I just can’t tell you how good our Fachwerk barn smells right now! Last week we harvested garlic and now one of the hand-hewn beams of our barn is fully lined with this earthy delight. If former lives were such a thing, I’m sure I was an Italian maiden and this brick barn of mine presided over an old-world villa.
Like everything else from our garden, this garlic is so-o-o-o much more flavorful than anything you buy in the grocery store. If there’s a disadvantage to raising your own food, it’s that you become acutely aware of just how tasteless and removed from its natural state our retail food has become. Call me a snob (or an empty-nester who can now afford to spend more), but more times than not I’ll go out of my way to shop at Willy Street Cooperative in Madison, and other such stores, simply because its food is organic and/or locally-grown. Think fresh, flavorful and healthy. (Unfortunately, I know I’m using more time and fuel — it’s not easy being green.)
Have you ever read Diet for a Small Planet by Frances Moore Lappé? I first ran into this book while working for the Youth Conservation Corp in the late 1970s. Such ecological food practices were revolutionary back then and even though some of her theories have since been refuted, Lappé is still credited to introducing the active food movement we know today. What I find interesting is that 40 years later, her forewarnings of an unsustainable food system are now here to haunt us. And she was right. Today we have declining health, depleted soils, and a problem of affordably producing quality food, simply because the good food movement is not as much of American life as it should be.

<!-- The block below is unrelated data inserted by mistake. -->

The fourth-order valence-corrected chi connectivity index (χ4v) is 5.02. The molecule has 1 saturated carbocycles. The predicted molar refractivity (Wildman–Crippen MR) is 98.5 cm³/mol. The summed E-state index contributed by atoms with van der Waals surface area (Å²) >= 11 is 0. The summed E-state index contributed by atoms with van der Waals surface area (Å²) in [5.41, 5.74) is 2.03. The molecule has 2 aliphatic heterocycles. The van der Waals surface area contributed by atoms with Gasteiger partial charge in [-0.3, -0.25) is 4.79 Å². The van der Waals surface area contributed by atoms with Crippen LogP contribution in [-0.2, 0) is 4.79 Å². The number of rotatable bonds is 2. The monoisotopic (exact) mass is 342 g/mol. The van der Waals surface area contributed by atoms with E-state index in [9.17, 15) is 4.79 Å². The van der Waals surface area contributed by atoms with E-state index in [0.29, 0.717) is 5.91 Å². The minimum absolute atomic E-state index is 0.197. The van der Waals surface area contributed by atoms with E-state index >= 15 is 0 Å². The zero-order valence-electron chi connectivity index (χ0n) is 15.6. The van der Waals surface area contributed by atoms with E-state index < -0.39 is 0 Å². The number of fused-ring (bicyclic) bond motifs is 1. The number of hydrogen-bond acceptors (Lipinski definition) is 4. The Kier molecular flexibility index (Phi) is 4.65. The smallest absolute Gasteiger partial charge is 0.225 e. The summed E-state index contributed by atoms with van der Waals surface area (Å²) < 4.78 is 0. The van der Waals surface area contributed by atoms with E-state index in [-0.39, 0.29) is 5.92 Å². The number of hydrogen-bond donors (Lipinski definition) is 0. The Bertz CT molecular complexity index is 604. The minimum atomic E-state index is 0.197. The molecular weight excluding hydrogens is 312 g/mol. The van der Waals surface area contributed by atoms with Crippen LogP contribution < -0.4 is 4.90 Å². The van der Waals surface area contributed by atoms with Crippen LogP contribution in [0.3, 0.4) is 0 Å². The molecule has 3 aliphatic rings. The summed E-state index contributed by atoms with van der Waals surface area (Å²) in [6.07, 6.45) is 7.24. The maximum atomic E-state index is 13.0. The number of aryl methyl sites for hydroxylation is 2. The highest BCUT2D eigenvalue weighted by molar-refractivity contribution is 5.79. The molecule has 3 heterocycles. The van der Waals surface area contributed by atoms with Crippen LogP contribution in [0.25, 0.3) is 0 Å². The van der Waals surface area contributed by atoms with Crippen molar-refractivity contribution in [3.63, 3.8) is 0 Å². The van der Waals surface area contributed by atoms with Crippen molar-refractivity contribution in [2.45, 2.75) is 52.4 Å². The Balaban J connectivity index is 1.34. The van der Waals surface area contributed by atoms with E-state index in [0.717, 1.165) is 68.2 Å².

In his article Don’t Let Your Children Grow Up to Be Farmers, Bren Smith, a farmer himself, offers suggestions for preserving the good food movement. He writes of political agendas, like supporting affordable health care and shifting subsidies from factory farms to family farms. But guess what, there are things we can do at the grassroots level that are equally important for supporting good food—simple things that not only benefit ourselves but society as a whole.
Here are some ideas:
- Be willing to spend more for better food, and ultimately better health.
- Support small farms instead of factory farms—research the farm you support, maybe even take a drive to the country to see it.
- Buy a CSA share from a farm near you.
- Support food cooperatives, become an owner for greater discounts.
- If you don’t have access to grocery stores that carry local and organic food, ask your grocer to do so. Do the same with the restaurants you patronize.
- Become a farmer yourself, grow a garden.
- Speak up! Write about it. Talk about it on social media. Make people aware of what you and others are doing with good food.